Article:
Yahoo paid $1.1 billion for Tumblr. How’s it going to make its money back?
A bunch of ways, Marissa Mayer explained on a conference call today. But if you’re a Tumblr user who was hoping that those ways didn’t involve putting more ads on your free blogging service, well … don’t read on.
Still reading? Okay! So: Don’t be surprised when you see more ads on your dashboard, and/or some of the Tumblrs you visit.
First, the stakes: Yahoo said it doesn’t expect Tumblr to generate meaningful money for the Web giant this year. But next year, Yahoo CFO Ken Goldman said, “we do expect this to enhance EBITDA and revenue.” And prior to the Tumblr deal, J.P. Morgan estimated that Yahoo would generate $1.7 in EBITDA on $4.65 billion in revenue in 2014.
In other words: It takes a lot of money to move Yahoo’s needle. And Yahoo thinks Tumblr — which generated all of $13 million last year — will do that within the next 20 months.
On to the ads: Yes, Tumblr users, you’re going to see more of them. Here’s Mayer, with a preview, via a Wall Street conference call this morning:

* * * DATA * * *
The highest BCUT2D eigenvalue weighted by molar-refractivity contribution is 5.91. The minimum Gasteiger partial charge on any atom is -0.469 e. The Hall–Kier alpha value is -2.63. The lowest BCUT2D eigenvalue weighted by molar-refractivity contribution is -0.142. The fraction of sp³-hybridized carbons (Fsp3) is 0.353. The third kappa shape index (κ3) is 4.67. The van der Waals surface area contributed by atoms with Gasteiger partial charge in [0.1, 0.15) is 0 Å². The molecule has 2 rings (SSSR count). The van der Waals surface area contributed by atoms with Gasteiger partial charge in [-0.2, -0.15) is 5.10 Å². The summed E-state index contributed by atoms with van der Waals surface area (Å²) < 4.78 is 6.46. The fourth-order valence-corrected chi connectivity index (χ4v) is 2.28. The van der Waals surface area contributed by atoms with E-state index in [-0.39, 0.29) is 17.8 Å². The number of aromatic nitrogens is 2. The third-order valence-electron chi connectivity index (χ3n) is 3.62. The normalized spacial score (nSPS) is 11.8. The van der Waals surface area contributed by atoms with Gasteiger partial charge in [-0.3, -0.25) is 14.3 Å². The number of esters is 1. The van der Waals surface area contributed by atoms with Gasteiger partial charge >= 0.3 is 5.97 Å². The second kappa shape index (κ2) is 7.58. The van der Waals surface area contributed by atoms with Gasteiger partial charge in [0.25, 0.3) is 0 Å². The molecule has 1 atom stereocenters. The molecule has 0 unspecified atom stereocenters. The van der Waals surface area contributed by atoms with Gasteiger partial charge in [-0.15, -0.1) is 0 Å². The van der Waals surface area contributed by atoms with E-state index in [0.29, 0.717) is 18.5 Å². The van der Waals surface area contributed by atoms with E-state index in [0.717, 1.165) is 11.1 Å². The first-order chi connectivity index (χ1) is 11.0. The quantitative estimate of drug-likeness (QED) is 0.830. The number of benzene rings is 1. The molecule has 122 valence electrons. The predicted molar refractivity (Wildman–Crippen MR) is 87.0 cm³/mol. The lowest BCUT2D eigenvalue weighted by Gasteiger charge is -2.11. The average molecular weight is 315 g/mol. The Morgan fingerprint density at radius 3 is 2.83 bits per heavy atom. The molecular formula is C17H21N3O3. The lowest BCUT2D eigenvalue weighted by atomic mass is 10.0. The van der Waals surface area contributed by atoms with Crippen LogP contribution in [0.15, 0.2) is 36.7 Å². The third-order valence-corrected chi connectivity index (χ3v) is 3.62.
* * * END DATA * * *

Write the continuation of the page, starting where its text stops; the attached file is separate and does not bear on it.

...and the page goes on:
“On Tumblr, there’s a number of different places where we think we can monetize in a way that is meaningful and really addititive to the user experience.
For example, Tumblr has what’s called the “dashboard”, which is their version of the newsfeed — or in old school terms, an “inbox” for the blogs you follow. So basically different bloggers that you follow can all appear there in your feed.
And today, Tumblr already does some advertising, though minimal, in that feed. We would like to look at them and understand how we could introduce ads — in a very light ad load — where the impact is really created, because the ads really fit the users’ expectations and follow the form and function of the dashboard.
We also see some opportunities to possibly work with bloggers who want ads, to provide ads on their Websites. That would always be done with the blogger’s permission”
Again, Yahoo has promised “not to screw up” Tumblr, and there are plenty of cautionary tales to help them avoid doing that right away. So I wouldn’t expect a flood of ads swamping Tumblr in the next year or so.
On the other hand: It’s a free Web product, which means it’s not really free at all. So if you’re using it, you’re going to pay with your eyeballs. You’re not surprised, right?